College Football Player Dies During Workout, Strength Coach Not Certified

Employment Screening Services is a company that prides ourselves on ensuring your organization hires the right man or woman for the job. The way we go about this is by verifying and checking the background of your potential new hire, and ensuring that they are completely honest and compliant with your organization’s regulations. Education and employment verification is something we specialize in. The following story is a very tragic one.

This past June, a teenager attended his football workout. The temperature was 81 degrees. A hot day, but nothing out of the ordinary. Running the workouts that day would be Ross Bowsher, the head football sports performance coach. Tyler Heintz, 19, was enrolled in early summer classes and preparing to fulfill his long term goal of playing division 1 football at Kent State. As an incoming freshman, he had yet to even strap on the pads, as this was a summer preseason workout, to show dedication and commitment.

That morning, Tyler Heintz would collapse around 9am. He was pronounced dead shortly after.

A tragic story of a young man destined to fulfill his dreams. The cause of death was initially undetermined, but has now been determined was due to hyperthermia (inability of the body to properly cool itself). This was one of 35 college football players that have died since 2000. 29 of those deaths were related to outside preseason conditioning or offseason drills.

One of the things the NCAA has done to combat this problem is requiring all strength coaches to be certified by a sanctioning body. This was a change made in 2015, after Bowsher had been employed at Purdue and Arkansas Tech. He clearly had no intention of harming any of the players, as he was employed to strengthen and condition his players. He was entering his 2nd year as the strength coach at Kent State. 

Following Heintz’s death, both certification bodies, the National Strength Coaches Association and Collegiate Strength and Conditioning Coaches Association reached out to CBS Sports to tell them that Bowsher was not certified by either association.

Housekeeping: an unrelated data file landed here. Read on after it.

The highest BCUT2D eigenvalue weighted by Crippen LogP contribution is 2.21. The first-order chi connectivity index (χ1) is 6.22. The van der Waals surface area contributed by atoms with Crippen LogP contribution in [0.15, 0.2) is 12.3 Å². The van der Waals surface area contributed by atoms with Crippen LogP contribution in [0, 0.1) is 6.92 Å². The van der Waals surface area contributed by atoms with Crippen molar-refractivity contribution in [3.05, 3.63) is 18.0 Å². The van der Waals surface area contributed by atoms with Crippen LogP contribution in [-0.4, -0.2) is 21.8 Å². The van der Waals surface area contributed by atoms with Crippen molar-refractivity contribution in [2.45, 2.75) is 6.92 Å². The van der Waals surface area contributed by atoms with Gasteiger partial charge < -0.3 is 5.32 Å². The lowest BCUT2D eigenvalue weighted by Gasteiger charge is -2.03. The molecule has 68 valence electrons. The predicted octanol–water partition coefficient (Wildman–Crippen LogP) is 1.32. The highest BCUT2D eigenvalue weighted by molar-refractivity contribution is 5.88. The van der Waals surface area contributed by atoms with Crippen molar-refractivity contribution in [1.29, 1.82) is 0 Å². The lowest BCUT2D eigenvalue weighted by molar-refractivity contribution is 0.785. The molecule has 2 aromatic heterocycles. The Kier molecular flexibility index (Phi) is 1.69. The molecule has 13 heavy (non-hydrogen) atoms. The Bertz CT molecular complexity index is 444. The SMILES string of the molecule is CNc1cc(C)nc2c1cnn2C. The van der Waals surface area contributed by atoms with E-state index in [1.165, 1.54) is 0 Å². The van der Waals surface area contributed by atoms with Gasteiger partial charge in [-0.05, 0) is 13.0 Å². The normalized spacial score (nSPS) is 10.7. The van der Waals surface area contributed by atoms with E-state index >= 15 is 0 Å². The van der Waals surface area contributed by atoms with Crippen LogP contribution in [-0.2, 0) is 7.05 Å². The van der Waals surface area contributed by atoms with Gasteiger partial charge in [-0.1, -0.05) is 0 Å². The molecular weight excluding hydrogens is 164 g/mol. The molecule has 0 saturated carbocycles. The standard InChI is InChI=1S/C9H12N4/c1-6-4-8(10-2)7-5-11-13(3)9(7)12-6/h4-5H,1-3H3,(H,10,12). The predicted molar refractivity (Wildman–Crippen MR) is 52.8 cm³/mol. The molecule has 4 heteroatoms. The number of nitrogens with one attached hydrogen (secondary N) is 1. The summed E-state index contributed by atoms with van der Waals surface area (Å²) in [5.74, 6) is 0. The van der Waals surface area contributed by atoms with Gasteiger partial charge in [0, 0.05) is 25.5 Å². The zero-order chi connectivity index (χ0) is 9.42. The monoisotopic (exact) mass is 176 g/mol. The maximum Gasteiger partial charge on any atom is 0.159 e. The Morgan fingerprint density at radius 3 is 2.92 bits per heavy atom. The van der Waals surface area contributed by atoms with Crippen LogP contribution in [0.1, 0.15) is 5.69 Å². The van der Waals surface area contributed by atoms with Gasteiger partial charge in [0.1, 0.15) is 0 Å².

A teenager died during a workout with an uncertified strength coach.

So what does this have to do with background screening? Well, what we do is prevent organizations from hiring someone who is unqualified. Depending on the industry, which all have different regulations, we check and maintain that everything on their work history is verified, and ensure that any obligatory accreditations are met. This helps prevent lawsuits. Lawsuits like the one that will probably be instituted on the case of Tyler Heintz. Though the coach had been certified in “Personal Training” from IUPUI, which is a program designed to prepare students for accreditation tests, he was never formally certified.

This not only causes a bad look for the University and it’s administration, but is going to lead to a hefty lawsuit. The Conditioning Coaches Association Executive Director has this to say about the matter.

“Today, the way liability is, if you’re not certified by an accredited organization you’re walking on thin ice.” Lawsuits could be $20 million-$30 million dollars. I can’t imagine hiring someone without the appropriate credentials.”

A tragic story of a young man losing his life. An unfortunate example of how improper hiring practices and failing to ensure all regulations are verified can end up costing massive amounts of money to an organization.